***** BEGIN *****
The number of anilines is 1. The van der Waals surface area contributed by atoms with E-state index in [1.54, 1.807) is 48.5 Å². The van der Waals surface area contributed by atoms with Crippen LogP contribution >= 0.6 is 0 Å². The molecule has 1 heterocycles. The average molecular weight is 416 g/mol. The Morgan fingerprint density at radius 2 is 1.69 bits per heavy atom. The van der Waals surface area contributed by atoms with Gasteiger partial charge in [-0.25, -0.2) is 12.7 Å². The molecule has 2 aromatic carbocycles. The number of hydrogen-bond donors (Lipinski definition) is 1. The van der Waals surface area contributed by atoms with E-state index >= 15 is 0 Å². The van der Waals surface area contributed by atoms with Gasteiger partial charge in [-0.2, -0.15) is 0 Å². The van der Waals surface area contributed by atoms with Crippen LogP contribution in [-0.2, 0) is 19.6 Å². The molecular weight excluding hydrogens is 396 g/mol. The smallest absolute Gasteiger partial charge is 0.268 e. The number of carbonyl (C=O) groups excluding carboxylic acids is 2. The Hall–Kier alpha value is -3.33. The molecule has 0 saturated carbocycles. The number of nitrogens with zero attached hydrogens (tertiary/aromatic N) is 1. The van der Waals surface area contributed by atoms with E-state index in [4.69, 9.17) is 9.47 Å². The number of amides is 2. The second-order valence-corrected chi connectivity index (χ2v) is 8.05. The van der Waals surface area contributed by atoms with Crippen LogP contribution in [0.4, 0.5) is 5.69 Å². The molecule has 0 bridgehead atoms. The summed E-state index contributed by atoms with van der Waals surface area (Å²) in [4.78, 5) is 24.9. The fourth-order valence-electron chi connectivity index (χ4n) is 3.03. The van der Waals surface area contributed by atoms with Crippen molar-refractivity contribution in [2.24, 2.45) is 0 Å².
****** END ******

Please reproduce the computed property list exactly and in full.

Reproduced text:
The number of anilines is 1. The van der Waals surface area contributed by atoms with E-state index in [1.54, 1.807) is 48.5 Å². The van der Waals surface area contributed by atoms with Crippen LogP contribution >= 0.6 is 0 Å². The molecule has 1 heterocycles. The average molecular weight is 416 g/mol. The Morgan fingerprint density at radius 2 is 1.69 bits per heavy atom. The van der Waals surface area contributed by atoms with Gasteiger partial charge in [-0.25, -0.2) is 12.7 Å². The molecule has 2 aromatic carbocycles. The number of hydrogen-bond donors (Lipinski definition) is 1. The van der Waals surface area contributed by atoms with E-state index >= 15 is 0 Å². The van der Waals surface area contributed by atoms with Gasteiger partial charge in [-0.2, -0.15) is 0 Å². The van der Waals surface area contributed by atoms with Crippen LogP contribution in [-0.2, 0) is 19.6 Å². The molecular weight excluding hydrogens is 396 g/mol. The smallest absolute Gasteiger partial charge is 0.268 e. The number of carbonyl (C=O) groups excluding carboxylic acids is 2. The Hall–Kier alpha value is -3.33. The molecule has 0 saturated carbocycles. The number of nitrogens with zero attached hydrogens (tertiary/aromatic N) is 1. The van der Waals surface area contributed by atoms with E-state index in [4.69, 9.17) is 9.47 Å². The number of amides is 2. The second-order valence-corrected chi connectivity index (χ2v) is 8.05. The van der Waals surface area contributed by atoms with Crippen LogP contribution in [0.4, 0.5) is 5.69 Å². The molecule has 0 bridgehead atoms. The summed E-state index contributed by atoms with van der Waals surface area (Å²) in [4.78, 5) is 24.9. The fourth-order valence-electron chi connectivity index (χ4n) is 3.03. The van der Waals surface area contributed by atoms with Crippen molar-refractivity contribution in [2.24, 2.45) is 0 Å².